The other perpetual challenge for India’s farms is the availability of water. Many food crops like rice and sugarcane have a high-water requirement. In a country like India, where majority of the agricultural land is rain-fed, low rainfall years can wreak havoc for crops and cause a slew of other problems - a surge in crop prices and a reduction in access to essential food items. Again, Indian farmers have long experience in water conservation that can now be enhanced through technology.

Seeds can now be treated with enhancements that help them improve their root systems. This leads to more efficient water absorption.

In addition to soil and water management, the third big factor, better seed treatment, can also significantly improve crop health and boost productivity. These solutions include application of fungicides and insecticides that protect the seed from unwanted fungi and parasites that can damage crops or hinder growth, and increase productivity.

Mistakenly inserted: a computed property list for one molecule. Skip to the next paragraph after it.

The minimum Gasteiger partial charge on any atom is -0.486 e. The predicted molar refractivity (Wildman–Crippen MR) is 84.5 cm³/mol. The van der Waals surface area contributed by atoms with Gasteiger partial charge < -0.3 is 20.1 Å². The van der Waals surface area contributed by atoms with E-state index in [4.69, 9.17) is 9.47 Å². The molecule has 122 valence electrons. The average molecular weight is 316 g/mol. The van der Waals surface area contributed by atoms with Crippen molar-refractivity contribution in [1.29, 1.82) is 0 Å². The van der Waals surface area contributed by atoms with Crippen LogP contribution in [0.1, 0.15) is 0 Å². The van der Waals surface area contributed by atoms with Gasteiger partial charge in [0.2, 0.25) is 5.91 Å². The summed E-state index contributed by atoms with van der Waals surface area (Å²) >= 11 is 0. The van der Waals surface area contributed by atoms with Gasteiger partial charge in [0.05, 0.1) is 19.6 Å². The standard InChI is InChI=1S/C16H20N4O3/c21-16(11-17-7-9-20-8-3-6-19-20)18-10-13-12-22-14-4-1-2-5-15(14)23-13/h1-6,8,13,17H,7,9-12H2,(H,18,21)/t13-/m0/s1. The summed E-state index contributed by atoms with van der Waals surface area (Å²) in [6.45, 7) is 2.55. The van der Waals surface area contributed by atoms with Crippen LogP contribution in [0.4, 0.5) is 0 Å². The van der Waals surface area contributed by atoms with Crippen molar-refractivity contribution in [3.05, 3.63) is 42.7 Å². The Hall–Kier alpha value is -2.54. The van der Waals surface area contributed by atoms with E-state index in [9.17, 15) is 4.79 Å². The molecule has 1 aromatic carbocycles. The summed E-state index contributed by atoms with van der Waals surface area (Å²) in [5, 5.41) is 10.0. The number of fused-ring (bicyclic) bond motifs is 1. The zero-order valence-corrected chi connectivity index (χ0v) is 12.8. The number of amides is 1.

While sustainable agriculture through soil, water and seed management can increase crop yields, an efficient warehousing and distribution system is also necessary to ensure that the output reaches the consumers. According to a study by CIPHET, Indian government’s harvest-research body, up to 67 million tons of food get wasted every year — a quantity equivalent to that consumed by the entire state of Bihar in a year. Perishables, such as fruits and vegetables, end up rotting in store houses or during transportation due to pests, erratic weather and the lack of modern storage facilities. In fact, simply bringing down food wastage and increasing the efficiency in distribution alone can significantly help improve food security. Innovations such as special tarpaulins, that keep perishables cool during transit, and more efficient insulation solutions can reduce rotting and reduce energy usage in cold storage.